What is HIPAA?
The Health Information Portability and Accountability Act (HIPAA) is a United States regulation. It is designed to protect personal healthcare information (PHI), including conversations between a patient and their provider about treatments, any medical information stored by the healthcare provider, and patient billing information.
Who is affected by HIPAA?
HIPAA applies to anyone who stores, transmits, or processes PHI. HIPAA requirements apply to both covered entities and business associates.
Covered entities directly interact with the patient and include health plans, healthcare clearinghouses, and healthcare providers. Business associates are any vendors or subcontractors that provide services to the covered entity that would give them access to PHI data or the devices that store it.
What are the penalties of non-compliance?
Penalties for non-compliance with HIPAA can be severe. HIPAA has four different tiers of breaches and fines for a violation of HIPAA can be $100-50,000 per violation with a yearly cap of $1.5 million per tier (or $6 million total). Non-compliance also can result in civil or criminal charges depending on the details of the infraction.
Listed below are the HIPAA violation fines and settlements issued by the HHS’ Office for Civil Rights since the HIPAA Enforcement Rule was signed into law.source
How does HIPAA handle healthcare data breaches?
The Office for Civil Rights (OCR) is the agency that enforces the HIPAA regulations. If a potential breach has been detected, the OCR will investigate and determine if and how an organization violated HIPAA requirements. After this has been determined, the OCR can levy fines or press charges.
What are my main responsibilities under HIPAA?
HIPAA is composed of the Privacy Rule and the Security Rule, and an organization with access to PHI is required to be compliant with both.
The Privacy Rule lays out national standards for the protection of PHI, while the Security Rule describes specific security controls that an organization is required to implement. Of these requirements, the need for encryption of PHI is of the highest importance, and a breach of encrypted data falls under Safe Harbor and is not necessary to report.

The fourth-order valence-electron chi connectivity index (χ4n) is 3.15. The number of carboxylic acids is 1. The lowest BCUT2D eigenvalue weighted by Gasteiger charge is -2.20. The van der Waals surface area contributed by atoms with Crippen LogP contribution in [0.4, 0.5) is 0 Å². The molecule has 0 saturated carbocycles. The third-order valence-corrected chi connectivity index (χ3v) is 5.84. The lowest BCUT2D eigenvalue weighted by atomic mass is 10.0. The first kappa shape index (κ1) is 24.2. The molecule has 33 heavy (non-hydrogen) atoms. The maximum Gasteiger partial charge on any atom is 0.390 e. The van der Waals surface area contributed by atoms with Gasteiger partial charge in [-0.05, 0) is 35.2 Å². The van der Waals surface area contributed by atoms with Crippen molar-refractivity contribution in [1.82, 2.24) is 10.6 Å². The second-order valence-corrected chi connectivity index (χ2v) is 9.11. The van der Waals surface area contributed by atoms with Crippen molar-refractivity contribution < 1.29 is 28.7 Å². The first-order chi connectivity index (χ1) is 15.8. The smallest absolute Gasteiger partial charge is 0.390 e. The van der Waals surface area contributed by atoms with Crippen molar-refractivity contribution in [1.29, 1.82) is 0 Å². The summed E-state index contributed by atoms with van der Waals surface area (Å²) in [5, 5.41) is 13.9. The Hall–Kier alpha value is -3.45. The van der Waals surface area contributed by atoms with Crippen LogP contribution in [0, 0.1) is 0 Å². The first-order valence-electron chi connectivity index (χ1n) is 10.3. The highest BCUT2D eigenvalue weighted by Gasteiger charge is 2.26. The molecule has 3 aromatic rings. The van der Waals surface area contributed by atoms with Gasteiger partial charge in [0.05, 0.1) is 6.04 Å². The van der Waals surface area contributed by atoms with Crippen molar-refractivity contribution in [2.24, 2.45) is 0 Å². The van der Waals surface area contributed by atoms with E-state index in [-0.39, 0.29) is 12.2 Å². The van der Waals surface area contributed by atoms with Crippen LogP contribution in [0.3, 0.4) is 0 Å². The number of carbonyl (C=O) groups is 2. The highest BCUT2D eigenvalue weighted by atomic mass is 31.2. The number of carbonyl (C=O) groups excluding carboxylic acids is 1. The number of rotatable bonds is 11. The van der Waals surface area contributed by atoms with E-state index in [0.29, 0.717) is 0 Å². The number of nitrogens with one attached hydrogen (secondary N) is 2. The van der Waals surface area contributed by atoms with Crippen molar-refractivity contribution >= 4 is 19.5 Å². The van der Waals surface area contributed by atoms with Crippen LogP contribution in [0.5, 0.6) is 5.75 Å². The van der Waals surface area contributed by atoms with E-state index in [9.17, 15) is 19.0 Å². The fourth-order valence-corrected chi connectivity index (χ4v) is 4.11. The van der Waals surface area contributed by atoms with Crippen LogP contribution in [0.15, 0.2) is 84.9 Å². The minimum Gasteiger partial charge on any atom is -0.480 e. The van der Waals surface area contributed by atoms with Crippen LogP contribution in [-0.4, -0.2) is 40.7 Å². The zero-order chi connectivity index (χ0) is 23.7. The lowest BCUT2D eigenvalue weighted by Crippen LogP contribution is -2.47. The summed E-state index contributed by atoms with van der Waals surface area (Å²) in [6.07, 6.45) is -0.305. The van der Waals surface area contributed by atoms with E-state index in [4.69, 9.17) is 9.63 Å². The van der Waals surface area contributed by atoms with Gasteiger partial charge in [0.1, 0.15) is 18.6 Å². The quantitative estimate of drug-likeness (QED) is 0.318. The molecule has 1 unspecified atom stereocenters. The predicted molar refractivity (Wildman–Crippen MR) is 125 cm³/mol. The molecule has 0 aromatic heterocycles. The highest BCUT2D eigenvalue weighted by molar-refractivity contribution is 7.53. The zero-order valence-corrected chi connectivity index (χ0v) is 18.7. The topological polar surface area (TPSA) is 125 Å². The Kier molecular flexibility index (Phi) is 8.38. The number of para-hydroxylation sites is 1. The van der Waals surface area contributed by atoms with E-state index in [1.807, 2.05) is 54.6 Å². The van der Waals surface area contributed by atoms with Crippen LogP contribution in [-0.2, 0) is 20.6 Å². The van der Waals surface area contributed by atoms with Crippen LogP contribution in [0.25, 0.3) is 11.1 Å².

The role of encryption and HIPAA compliance
Problems like ransomware attacks are common in the healthcare sector. Preventing data breaches through techniques like encryption is crucial for protecting patients’ personal details and privacy.
Companies can reduce the likelihood of a data breach and therefore reduce the risk of fines in the future, if they chose to use encryption of personal data. The processing of personal data is naturally associated with a certain degree of risk. Especially nowadays, where cyber-attacks are nearly unavoidable for companies above a given size.
Essentially, encrypting your data means that others can’t access it without the correct key. In a nutshell, encrypting all your customers personal data and sensitive information means that if hackers do gain access to your files, cloud files or even physically steal your computers and hard drives, they cannot actually read the encrypted data.
In the long term, encryption can save an organization significant amount of money. This is because it significantly reduces the risk of data theft.
How can GhostVolt help you meet HIPAA compliance?
Encryption of data at rest and in transit is one of the core requirements of the HIPAA regulations. In fact, an organization is not even required to report a breach of PHI if all data included in the breach was encrypted.
GhostVolt provides a storage solution where data is encrypted at all times. Access can be managed at a per-user level, putting an organization in line with HIPAA’s encryption requirements. We can offer the most secure file sharing storage and collaboration.
GhostVolt encryption and decryption are done on the client-side which means no one is able to access and read the stored personal data, except for the owner and users authorized by the owner. This minimizes the risk of decrypting personal data in case it gets to wrong hands due to a data breach.